The current proliferation of hermeneutic resources with a linguistic base--pragmatics, speech act theory, classical rhetoric theory, Burkean analysis, conversational analysis, Habermasian communicative action--is an embarras de richesse. Surely, at this point, we need, not another theory, but rather an attempt at synthesis, an attempt to turn this hermeneutic plentitude into a single theory. In this paper, we propose to take an initial step in this direction, to attempt to marry pragmatics and rhetoric. But given the theoretical exfoliation that has marked these areas, such a marriage can be managed only by imposing very strict limitations on the scope of our enterprise. We believe, however, that we can take a step in our preferred direction by addressing the more specific problem of whether the theory of Paul Grice, the father of pragmatics, is compatible with the theory of Aristotle, the father of rhetoric. We intend to do so by reconstructing Aritotelian rhetoric as a pragmatics.
A. L. Becker’s 'modern philology' is an approach to discourse rooted in multifaceted explorations of particular texts: a line from Emerson, a Southeast Asian proverb, a Javanese shadow play. He explains 'autopoiesis' this way: 'One of the tenets of the gaggle of ideas calle ‘autopoiesis’ is that languaging is orientational, mostly. A says something to B -- and no ‘message’ is ‘transmitted’ -- rather what A says orients B (and him/herself, of course). But the orientation of A is not the orientation of B, except to the extent they have the same reactions to prior texts (lingual memories).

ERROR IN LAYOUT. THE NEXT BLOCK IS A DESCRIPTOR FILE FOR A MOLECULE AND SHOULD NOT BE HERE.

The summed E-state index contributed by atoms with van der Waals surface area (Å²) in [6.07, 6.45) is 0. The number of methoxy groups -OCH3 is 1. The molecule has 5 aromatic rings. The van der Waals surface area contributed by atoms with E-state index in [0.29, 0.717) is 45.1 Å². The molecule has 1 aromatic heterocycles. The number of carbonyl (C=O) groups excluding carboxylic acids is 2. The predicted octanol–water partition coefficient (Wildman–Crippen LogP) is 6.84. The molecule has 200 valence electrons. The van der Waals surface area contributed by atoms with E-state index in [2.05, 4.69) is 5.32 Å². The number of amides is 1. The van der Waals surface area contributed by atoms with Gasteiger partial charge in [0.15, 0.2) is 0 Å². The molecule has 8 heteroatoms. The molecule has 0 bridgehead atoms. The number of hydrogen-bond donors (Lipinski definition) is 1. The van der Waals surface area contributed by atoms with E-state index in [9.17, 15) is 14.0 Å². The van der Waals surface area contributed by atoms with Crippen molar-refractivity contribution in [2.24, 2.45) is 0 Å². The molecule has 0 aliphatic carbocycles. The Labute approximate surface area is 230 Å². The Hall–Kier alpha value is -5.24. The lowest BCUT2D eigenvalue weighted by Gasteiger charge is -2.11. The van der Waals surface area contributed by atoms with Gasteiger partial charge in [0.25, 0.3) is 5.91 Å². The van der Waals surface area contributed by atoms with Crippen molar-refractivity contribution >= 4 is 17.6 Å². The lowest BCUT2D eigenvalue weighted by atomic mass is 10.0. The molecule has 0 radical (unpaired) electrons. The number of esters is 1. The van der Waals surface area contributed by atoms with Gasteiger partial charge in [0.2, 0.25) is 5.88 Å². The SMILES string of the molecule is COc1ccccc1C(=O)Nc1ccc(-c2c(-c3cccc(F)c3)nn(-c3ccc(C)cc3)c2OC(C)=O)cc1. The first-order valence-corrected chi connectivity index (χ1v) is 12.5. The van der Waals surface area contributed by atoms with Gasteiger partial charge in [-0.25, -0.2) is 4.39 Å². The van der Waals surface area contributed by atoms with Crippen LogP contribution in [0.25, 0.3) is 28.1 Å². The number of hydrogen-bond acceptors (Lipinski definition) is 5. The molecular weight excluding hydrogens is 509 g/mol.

Starting with the development of Caterpillar Fundamental English in the 1970's, industry has made several attempts to formalize and standardize the writing process, both to promote consistency and quality for the reader and to improve the possibilities for automatic text processing (e.g. translation to other languages). In this presentation, I will review the work we have done at the Language Technologies Institute on a software environment for automatic document checking, specifically to address the issue of how such environments can be productive (and hence useful) for the technical writer.
A qualitative glance at how people in contemporary, heterogeneous communications environments--especially those involved in collaborative enterprises--were handling multiple communication events and the incoming and outgoing products of their communications, for example, texts, files, e-texts parked on shared file servers, e-texts parked on a user's hard-disk, web pages and useful http addresses, all of those sorts of things.